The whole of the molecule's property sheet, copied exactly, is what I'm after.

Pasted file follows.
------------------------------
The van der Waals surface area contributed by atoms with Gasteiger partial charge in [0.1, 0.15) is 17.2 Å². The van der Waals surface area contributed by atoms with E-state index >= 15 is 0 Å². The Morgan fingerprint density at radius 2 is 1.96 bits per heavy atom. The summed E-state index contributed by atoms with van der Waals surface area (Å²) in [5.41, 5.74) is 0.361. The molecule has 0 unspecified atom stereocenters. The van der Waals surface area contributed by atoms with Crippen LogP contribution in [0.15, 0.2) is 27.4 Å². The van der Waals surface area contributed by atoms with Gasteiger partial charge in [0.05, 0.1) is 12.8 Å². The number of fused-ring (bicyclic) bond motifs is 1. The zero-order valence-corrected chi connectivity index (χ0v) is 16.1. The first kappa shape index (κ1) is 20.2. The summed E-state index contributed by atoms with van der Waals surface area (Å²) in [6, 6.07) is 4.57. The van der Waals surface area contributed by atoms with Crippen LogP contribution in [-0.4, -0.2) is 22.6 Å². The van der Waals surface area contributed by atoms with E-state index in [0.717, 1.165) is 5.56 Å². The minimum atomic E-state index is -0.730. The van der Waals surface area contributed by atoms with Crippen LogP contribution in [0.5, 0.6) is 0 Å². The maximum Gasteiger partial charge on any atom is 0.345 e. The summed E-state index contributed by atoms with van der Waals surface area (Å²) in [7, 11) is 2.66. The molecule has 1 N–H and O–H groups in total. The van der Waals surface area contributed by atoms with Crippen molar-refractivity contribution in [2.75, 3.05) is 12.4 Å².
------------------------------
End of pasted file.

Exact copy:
The van der Waals surface area contributed by atoms with Gasteiger partial charge in [0.1, 0.15) is 17.2 Å². The van der Waals surface area contributed by atoms with E-state index >= 15 is 0 Å². The Morgan fingerprint density at radius 2 is 1.96 bits per heavy atom. The summed E-state index contributed by atoms with van der Waals surface area (Å²) in [5.41, 5.74) is 0.361. The molecule has 0 unspecified atom stereocenters. The van der Waals surface area contributed by atoms with Crippen LogP contribution in [0.15, 0.2) is 27.4 Å². The van der Waals surface area contributed by atoms with Gasteiger partial charge in [0.05, 0.1) is 12.8 Å². The number of fused-ring (bicyclic) bond motifs is 1. The zero-order valence-corrected chi connectivity index (χ0v) is 16.1. The first kappa shape index (κ1) is 20.2. The summed E-state index contributed by atoms with van der Waals surface area (Å²) in [6, 6.07) is 4.57. The van der Waals surface area contributed by atoms with Crippen LogP contribution in [-0.4, -0.2) is 22.6 Å². The van der Waals surface area contributed by atoms with E-state index in [0.717, 1.165) is 5.56 Å². The minimum atomic E-state index is -0.730. The van der Waals surface area contributed by atoms with Crippen LogP contribution in [0.5, 0.6) is 0 Å². The maximum Gasteiger partial charge on any atom is 0.345 e. The summed E-state index contributed by atoms with van der Waals surface area (Å²) in [7, 11) is 2.66. The molecule has 1 N–H and O–H groups in total. The van der Waals surface area contributed by atoms with Crippen molar-refractivity contribution in [2.75, 3.05) is 12.4 Å².